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Man arrested in Korean-owned hair salon shooting and charged with felony aggravated assault

<i>Jamie Stengle/AP</i><br/>An arrest has been made in connection with a shooting last week at Hair World Salon in Dallas
AP
Jamie Stengle/AP
An arrest has been made in connection with a shooting last week at Hair World Salon in Dallas

By Chris Boyette, Jamiel Lynch, Michelle Krupa and Jennifer Henderson, CNN

A man has been charged with three counts of felony aggravated assault with a deadly weapon in a Dallas hair salon shooting last week that wounded three people, according to the probable cause affidavits obtained by CNN.

On May 11, Jeremy Theron Smith, 36, stopped his car in the right lane of the westbound side of 2200 Royal Lane, crossed the street, entered Hair World Salon, a Korean-owned business, with a .22 caliber rifle and began shooting, the affidavit states.

He fired approximately 13 times, hitting three people before running back to his vehicle and fleeing, according to the affidavit.

One person was shot in her right forearm, one was shot in the foot and one was shot in the lower back, the affidavit states.

Authorities have surveillance video of a man who matches the complainants’ description running back to a vehicle, the affidavit says. The affidavit describes the vehicle seen on the surveillance video as a red Honda Odyssey minivan.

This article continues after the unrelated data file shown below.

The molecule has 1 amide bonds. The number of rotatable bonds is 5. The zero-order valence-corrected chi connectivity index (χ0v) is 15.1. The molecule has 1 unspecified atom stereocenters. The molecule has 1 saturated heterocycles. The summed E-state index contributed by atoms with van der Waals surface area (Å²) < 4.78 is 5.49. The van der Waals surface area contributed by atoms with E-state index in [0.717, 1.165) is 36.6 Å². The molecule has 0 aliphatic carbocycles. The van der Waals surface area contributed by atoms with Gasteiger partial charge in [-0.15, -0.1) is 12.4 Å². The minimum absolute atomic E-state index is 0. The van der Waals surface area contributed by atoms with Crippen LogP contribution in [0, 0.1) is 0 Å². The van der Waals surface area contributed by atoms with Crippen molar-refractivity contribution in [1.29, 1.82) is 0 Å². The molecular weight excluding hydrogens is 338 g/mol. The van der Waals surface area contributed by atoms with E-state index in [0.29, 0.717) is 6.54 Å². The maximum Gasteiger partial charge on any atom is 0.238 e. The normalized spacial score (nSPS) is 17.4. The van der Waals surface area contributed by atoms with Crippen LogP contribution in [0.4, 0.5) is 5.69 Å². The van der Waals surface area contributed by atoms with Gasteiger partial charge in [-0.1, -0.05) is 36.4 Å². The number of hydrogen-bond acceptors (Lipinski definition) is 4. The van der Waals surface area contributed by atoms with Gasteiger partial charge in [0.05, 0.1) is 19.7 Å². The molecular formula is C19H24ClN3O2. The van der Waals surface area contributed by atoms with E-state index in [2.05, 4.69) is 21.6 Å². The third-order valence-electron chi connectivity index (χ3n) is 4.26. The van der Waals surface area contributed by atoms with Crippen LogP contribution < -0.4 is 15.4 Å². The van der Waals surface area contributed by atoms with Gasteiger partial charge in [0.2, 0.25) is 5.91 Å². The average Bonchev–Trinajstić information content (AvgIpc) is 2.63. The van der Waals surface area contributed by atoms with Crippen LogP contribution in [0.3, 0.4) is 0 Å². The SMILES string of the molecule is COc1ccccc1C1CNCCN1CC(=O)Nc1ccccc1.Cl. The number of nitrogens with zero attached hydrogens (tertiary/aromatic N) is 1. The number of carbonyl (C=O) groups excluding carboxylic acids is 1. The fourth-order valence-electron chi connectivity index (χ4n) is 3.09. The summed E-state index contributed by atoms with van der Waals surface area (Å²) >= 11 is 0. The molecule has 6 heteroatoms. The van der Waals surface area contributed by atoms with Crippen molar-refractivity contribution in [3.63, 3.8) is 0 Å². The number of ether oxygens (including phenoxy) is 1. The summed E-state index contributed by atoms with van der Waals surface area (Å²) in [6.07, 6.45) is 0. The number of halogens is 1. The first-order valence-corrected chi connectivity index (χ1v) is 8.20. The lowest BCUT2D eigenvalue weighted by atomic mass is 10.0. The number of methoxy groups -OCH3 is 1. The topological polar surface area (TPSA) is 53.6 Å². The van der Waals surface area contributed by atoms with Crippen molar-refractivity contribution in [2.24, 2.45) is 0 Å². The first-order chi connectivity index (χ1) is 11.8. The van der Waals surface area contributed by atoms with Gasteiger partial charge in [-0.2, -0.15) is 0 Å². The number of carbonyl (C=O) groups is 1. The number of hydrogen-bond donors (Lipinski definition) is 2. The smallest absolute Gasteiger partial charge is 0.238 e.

On May 13, covert officers started surveilling Smith’s vehicle, and on Monday, Smith was taken into custody to be interviewed and his vehicle was impounded.

Smith was read his Miranda warning and, according to the affidavit, agreed to speak to police without an attorney present.

CNN was not able to determine if Smith has legal representation at the time of publication, and could not reach him for comment.

Smith said he was in the area of the shooting at the time, the affidavit states, adding that he owned two guns — a .380 handgun and a .22 caliber rifle “that looks like an ‘AK-47,'” and he was the only person with access to his vehicle. A .380 handgun magazine with four live rounds in it was found in the suspect’s pocket when he was taken into custody.

On May 16, a search warrant for Smith’s vehicle was executed and police found a cell phone, a Jimenez .380 handgun, a gun magazine with four live rounds and a box of Winchester .380 ammunition with six live rounds, the affidavit states.

Police interviewed Smith’s girlfriend who told them Smith had been in a motor vehicle crash about two years ago with an Asian male, and since then, Smith “has had near panic attacks when he is around anyone of Asian descent. Anytime the suspect (Smith) is around anyone of Asian descent he begins having delusions that the Asian mob is after him or attempting to harm him. Due to the delusions, the suspect has been admitted to several mental health facilities,” according to the affidavit.

CNN has reached out to Smith’s girlfriend for more details but has not yet heard back.